Scott's a real member of this band; we've been playing together seven years. Fortunately or unfortunately, Scott's Korean is so bad that our English improves daily [laughs]. Actually, he is the first Western person to play guitar as a real solid member of an established rock band in Korea. That makes us feel like we're progressing in Korea.
What would you like Americans to know about Korean culture, politics, and so on?
Korean culture, our economy, and our society change very rapidly, especially in Seoul. That means things develop quickly, because people work so hard there. Seoul can be an amazing place to live for that reason, and you can do almost anything 24 hours a day; it never shuts down. So, yeah, it's kind of crazy. It's fairly safe on the streets, so people can pretty much eat and party all night.
I grew up loving Korean food too much, so it's always hard for me to eat in other countries. I promise: If you try Korean food, you will fall in love with it. Talking about politics in Korea is a tough's a long story.
What are your favorite aspects of American culture?
The history of rock music has its home in America, and I started my career playing blues. Like the UK, Korea is a small country, so you can drive anywhere in a day. But with America, we're in love with the whole thing of being on the road and touring all the cities with huge expanses of land between them, even if that's a hard thing to do. IHOP pancakes are cool, too.
Psy has really paved the way for Korean artists in the US. Do you foresee a Korean invasion comparable to the '60s British invasion?
I've been friends with Psy for years. We're close friends, and I was actually featured on his latest album. I am really proud of him. Sometimes we talk on the phone about working in the US, and he offers lots of advice and always, at the end of the call, asks me to go out drinking. Psy loves to party. I'm always happy to cheers with him.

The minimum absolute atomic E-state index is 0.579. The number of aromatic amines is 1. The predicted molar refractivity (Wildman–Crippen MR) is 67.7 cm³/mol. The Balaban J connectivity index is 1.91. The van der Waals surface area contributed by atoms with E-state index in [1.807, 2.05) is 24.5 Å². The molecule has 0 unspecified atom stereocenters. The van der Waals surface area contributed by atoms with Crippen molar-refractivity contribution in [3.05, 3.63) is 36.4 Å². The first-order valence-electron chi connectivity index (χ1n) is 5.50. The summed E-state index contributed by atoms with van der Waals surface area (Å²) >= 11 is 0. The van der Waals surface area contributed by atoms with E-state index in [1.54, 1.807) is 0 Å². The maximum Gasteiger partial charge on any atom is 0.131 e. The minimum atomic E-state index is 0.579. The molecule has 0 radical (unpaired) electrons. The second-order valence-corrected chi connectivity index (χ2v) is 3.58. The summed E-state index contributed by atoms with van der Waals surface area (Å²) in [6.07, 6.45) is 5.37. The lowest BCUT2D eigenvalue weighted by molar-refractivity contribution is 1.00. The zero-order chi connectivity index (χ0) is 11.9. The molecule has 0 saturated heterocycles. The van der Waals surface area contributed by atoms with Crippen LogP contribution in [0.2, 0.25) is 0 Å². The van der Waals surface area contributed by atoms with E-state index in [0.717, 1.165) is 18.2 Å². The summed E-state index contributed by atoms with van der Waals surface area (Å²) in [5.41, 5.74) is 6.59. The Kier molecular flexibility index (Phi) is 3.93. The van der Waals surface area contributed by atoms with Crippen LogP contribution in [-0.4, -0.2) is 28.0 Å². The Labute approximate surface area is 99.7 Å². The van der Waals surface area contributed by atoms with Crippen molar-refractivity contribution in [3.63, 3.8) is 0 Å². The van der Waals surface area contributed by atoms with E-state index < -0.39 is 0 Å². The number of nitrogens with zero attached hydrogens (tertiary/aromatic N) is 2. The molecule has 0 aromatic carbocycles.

The British invasion was so big, I don't think that kind of thing can happen in rock music again. But certainly Korean culture and music are spreading out to the world more than ever before. We've been part of that wave, so we definitely feel lucky to be playing music at this time.
What are your thoughts on Dennis Rodman's recent involvement with North Korea?
I don't really have an opinion on this issue one way or another...I've been so busy with YB!
What are your top five apps?
1. Twitter -- It is essential for connecting with people and, of course, letting people know what I'm doing schedule-wise or in my life. Also, it's very important for me to know what's happening in other people's lives. Right now I'm following more and more Western Twitters, like musicians, magazines, rock festivals. It's great for me to learn about what's going on in the rest of the world.
Check out YB's official Twitter page.
2. TuneIn Radio -- Whatever I'm doing -- resting, drinking, or moving around -- I need music. This app is so good because you can select the genre to match whatever situation you're in. It's perfect for me, because I don't have time to select songs for a playlist to match the vibe of a place. I really like it, because they play not just popular music, but also tons of underground stuff or things I've never heard before. So with the added info they put with the music, I can discover new bands and songs all the time.